Given our $2 billion average daily global transaction volume, Chatham has a broad perspective on the latest market structures and terms to leverage on behalf of our clients, including ESG-oriented structures. Please contact us with questions. We’re happy to review indicative terms and to share our most recent perspectives.
Footnote on the future
This past summer, Chatham’s Global Real Estate team got an encouraging glimpse of the future of our industry as we hosted five exceptional interns. Calliope Cortwright, Brian Keller, Jaxon Kim, Ryan McLaughlin, and Kevin Polanish brought such energy, enthusiasm, and thoughtfulness to their projects that we can’t help but be excited about this next generation of talent and leaders. They also took a keen collective interest in researching various topics and developments in ESG, providing the impetus and foundation for this article. We thank them all for their contributions and wish them all the best in this academic year and beyond.
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Chatham Hedging Advisors, LLC (CHA) is a subsidiary of Chatham Financial Corp. and provides hedge advisory, accounting and execution services related to swap transactions in the United States. CHA is registered with the Commodity Futures Trading Commission (CFTC) as a commodity trading advisor and is a member of the National Futures Association (NFA); however, neither the CFTC nor the NFA have passed upon the merits of participating in any advisory services offered by CHA. For further information, please visit chathamfinancial.com/legal-notices.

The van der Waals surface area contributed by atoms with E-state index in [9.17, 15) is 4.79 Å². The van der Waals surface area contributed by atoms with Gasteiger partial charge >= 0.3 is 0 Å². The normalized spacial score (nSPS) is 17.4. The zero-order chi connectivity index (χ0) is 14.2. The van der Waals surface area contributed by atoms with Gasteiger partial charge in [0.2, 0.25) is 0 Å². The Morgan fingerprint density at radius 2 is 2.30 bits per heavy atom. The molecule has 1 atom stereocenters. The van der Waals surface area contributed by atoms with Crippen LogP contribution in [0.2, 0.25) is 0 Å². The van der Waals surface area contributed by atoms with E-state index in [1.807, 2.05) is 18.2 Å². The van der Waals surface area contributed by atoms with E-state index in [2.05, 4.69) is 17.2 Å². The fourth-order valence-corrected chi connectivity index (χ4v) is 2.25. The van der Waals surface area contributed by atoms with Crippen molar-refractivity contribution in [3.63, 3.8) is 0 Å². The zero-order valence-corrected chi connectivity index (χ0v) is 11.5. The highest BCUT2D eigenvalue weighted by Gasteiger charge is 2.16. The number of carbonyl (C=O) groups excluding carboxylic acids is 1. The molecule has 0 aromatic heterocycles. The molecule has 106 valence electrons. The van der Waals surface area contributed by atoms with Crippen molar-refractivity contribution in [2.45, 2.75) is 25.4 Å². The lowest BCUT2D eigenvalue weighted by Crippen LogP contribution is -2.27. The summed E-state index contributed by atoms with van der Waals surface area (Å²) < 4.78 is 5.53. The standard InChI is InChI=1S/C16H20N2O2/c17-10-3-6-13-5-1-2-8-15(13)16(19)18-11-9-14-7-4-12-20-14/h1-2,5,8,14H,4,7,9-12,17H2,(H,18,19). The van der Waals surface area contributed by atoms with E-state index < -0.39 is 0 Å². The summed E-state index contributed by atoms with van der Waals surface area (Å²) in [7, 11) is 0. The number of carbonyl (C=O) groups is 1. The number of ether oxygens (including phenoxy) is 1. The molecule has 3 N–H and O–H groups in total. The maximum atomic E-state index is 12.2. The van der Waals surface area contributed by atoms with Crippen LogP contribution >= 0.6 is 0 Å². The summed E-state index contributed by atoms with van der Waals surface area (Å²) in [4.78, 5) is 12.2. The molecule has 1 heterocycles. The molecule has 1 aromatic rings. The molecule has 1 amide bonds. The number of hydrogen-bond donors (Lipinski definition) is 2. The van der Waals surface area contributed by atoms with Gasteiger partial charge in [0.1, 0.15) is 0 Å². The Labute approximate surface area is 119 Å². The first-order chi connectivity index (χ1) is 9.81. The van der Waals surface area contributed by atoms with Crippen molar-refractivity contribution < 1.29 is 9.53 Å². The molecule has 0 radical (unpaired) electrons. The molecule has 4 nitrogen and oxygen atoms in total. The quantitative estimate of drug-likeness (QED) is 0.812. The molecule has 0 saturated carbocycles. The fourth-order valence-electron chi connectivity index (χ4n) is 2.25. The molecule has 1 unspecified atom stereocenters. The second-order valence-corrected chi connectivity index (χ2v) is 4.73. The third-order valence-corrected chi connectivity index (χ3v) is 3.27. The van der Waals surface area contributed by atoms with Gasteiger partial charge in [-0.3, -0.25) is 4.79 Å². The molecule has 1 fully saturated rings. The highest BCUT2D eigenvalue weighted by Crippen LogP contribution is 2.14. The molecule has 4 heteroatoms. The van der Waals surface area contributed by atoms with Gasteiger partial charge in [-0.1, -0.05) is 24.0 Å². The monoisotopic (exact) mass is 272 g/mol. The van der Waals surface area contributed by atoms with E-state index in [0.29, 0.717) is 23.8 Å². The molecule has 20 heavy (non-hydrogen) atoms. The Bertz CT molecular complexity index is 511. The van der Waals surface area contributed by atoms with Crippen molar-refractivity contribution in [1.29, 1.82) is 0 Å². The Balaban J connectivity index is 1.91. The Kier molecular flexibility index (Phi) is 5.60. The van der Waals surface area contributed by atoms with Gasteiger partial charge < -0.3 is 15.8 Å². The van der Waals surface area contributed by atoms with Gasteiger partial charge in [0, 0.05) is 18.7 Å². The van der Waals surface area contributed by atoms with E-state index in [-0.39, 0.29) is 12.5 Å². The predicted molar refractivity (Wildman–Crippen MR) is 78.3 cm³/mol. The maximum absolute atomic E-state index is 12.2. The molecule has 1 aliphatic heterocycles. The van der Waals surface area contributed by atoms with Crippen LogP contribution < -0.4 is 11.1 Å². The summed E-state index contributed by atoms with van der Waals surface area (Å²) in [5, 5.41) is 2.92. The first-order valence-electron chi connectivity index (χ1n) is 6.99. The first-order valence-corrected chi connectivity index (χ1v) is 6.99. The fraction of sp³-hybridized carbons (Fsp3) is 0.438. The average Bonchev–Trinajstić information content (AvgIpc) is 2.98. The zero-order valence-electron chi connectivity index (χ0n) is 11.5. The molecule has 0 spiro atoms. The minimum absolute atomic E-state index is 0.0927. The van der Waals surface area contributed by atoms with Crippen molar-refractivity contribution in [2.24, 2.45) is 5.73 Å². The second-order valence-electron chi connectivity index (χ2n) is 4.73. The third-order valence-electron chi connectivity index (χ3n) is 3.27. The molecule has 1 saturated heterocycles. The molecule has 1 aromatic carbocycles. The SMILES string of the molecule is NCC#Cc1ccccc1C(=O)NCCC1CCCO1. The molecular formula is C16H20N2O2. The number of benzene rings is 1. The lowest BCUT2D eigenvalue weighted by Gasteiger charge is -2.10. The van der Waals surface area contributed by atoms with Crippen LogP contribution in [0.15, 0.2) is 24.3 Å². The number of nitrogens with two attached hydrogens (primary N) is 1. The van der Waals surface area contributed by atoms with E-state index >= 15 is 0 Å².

Transactions in over-the-counter derivatives (or “swaps”) have significant risks, including, but not limited to, substantial risk of loss. You should consult your own business, legal, tax and accounting advisers with respect to proposed swap transaction and you should refrain from entering into any swap transaction unless you have fully understood the terms and risks of the transaction, including the extent of your potential risk of loss. This material has been prepared by a sales or trading employee or agent of Chatham Hedging Advisors and could be deemed a solicitation for entering into a derivatives transaction. This material is not a research report prepared by Chatham Hedging Advisors. If you are not an experienced user of the derivatives markets, capable of making independent trading decisions, then you should not rely solely on this communication in making trading decisions. All rights reserved.21-0272